Masters record: MC-MC-MC-2-MC-25-19-15-41-12-29-23-26
There’s all sort of curiosities in the South African’s Masters log book. For starters, his nearest brush with a win came with play-off defeat in 2012, having missed the cut in his first three visits – and doing so again the following year. Since then, he’s always played the weekend and never looked like not doing so and yet, with the exception of a fast start in 2014 (second) and a shared halfway lead in 2019, he’s never been close to contending. He finished tied second, second and tied third in 2021’s last three majors. Is he simmering or were they his last chances of adding to his Open win in 2010?
Masters record: MC-7-32-38-21-46-34
There can be no knocking the Yorkshireman’s DP World Tour record (nine top two finishes, three of them wins, in his last 30 starts) or his PGA Tour form (four strokeplay top 10s from five starts in 2022), but his record in the majors cannot be graded anything other than underwhelming. A final round 67 landed him seventh here at the Masters on his pro debut, but another 22 starts on and he is still searching for a second top 10 in the sport’s most important events. Specifically at Augusta he’s had some horror starts, failing to break 74 in five of his seven first round efforts.
Masters record: Debut
This time last year the 25-year-old from Louisiana sat just inside the top 100 in the world rankings and was perhaps best known for failing to win three tournaments early in the season when holding solo leads. He didn’t let his head drop, earned the first win at the Valspar Championship in May, successfully defended that title last month and won the Sandersons Farms Championship in-between. His best golf has mostly come on Bermuda grass, but he nearly won at Riviera which is a good pointer for Augusta. Making a seventh major start he’s seeking to land a first top 25.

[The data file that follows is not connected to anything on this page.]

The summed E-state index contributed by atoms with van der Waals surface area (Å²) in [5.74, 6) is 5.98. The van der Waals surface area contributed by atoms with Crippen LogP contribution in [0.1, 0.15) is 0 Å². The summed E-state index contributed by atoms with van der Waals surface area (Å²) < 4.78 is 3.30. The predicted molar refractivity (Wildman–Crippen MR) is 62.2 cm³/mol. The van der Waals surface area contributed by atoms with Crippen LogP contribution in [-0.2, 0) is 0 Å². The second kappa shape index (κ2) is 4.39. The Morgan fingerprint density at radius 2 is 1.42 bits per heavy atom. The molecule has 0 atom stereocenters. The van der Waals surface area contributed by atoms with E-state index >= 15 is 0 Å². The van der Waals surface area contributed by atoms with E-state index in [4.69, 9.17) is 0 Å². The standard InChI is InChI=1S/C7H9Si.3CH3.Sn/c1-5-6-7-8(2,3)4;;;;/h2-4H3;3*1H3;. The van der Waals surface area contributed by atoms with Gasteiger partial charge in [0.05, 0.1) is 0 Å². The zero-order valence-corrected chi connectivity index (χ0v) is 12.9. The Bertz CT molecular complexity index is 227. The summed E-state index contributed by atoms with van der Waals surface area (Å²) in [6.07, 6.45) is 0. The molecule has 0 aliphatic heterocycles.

Masters record: MC-MC-39-MC-25-21
At first glance the Irishman’s record in Georgia is not great, but there are glimmers of hope. Three times he’s got off to good starts (second in 2016, eighth last year, 12th in 2017) and it might be as well to heed what he said last year when the course conditions are established. “I’ve always wanted to play Augusta firm and fast with the putts getting away from you,” he said. “I loved it.” He also said last May: “I’m 34 now. When I get to the majors, I know what happens. You have tough runs and when you have the good runs you have to take advantage.” He’s in great form with six of his last seven strokeplay starts reaping top 15 finishes.
Masters record: 2-MC
Rarely can a player’s first two visits to Augusta have been so diverse in conditions and results as they were for the Korean in 2020 and 2021. On debut he experienced the one-off slow conditions of November, he scrambled well (67%), putted brilliantly (topping both traditional categories), was never outside the top six all week and finished second. Five months later it was firm, fast and unfathomable: all his stats dipped, he carded 77-80, and packed the bags on Friday night. He was a winner early in the season, but has just a best of T20th in his last five starts.
Masters record: 41-MC-1-8-18-5-1-1-15-22-1-3-2-2-6-4-4-40-4-17-32-1-38
Just 14 months ago he was in a car accident and for months after that in bed and then on crutches. It seemed preposterous to believe that he would tee it up on tour ever again. But he played in the PNC Championship before Christmas and, while clearly hurting physically, he was unquestionably filled with joy at the sight of his son Charlie knocking approaches stiff and draining the putts. Has the thought of teeing it up on the 25th anniversary of his 1997 win here driven his recovery? Whatever it was, the schmaltz will blow the roof off the Butler Cabin even if completing 18 holes on a tough walking course is all he achieves.